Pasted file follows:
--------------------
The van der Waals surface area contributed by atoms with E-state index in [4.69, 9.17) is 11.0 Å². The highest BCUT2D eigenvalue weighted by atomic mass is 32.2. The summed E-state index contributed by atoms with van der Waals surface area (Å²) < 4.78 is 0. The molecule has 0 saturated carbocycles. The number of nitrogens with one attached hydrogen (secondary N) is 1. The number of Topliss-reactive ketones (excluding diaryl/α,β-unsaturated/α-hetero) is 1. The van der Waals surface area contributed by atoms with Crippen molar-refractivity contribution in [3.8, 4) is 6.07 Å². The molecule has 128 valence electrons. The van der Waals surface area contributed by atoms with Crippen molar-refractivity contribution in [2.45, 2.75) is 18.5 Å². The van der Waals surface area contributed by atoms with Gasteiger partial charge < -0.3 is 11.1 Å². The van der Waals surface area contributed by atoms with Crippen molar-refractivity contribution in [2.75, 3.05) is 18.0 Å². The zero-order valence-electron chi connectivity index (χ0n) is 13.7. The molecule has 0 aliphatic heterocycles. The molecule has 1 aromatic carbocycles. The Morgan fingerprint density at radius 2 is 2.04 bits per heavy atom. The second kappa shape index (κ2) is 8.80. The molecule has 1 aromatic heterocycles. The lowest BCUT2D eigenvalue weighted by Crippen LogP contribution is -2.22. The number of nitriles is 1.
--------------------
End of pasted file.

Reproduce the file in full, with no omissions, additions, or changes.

The van der Waals surface area contributed by atoms with E-state index in [4.69, 9.17) is 11.0 Å². The highest BCUT2D eigenvalue weighted by atomic mass is 32.2. The summed E-state index contributed by atoms with van der Waals surface area (Å²) < 4.78 is 0. The molecule has 0 saturated carbocycles. The number of nitrogens with one attached hydrogen (secondary N) is 1. The number of Topliss-reactive ketones (excluding diaryl/α,β-unsaturated/α-hetero) is 1. The van der Waals surface area contributed by atoms with Crippen molar-refractivity contribution in [3.8, 4) is 6.07 Å². The molecule has 128 valence electrons. The van der Waals surface area contributed by atoms with Crippen molar-refractivity contribution in [2.45, 2.75) is 18.5 Å². The van der Waals surface area contributed by atoms with Gasteiger partial charge < -0.3 is 11.1 Å². The van der Waals surface area contributed by atoms with Crippen molar-refractivity contribution in [2.75, 3.05) is 18.0 Å². The zero-order valence-electron chi connectivity index (χ0n) is 13.7. The molecule has 0 aliphatic heterocycles. The molecule has 1 aromatic carbocycles. The Morgan fingerprint density at radius 2 is 2.04 bits per heavy atom. The second kappa shape index (κ2) is 8.80. The molecule has 1 aromatic heterocycles. The lowest BCUT2D eigenvalue weighted by Crippen LogP contribution is -2.22. The number of nitriles is 1.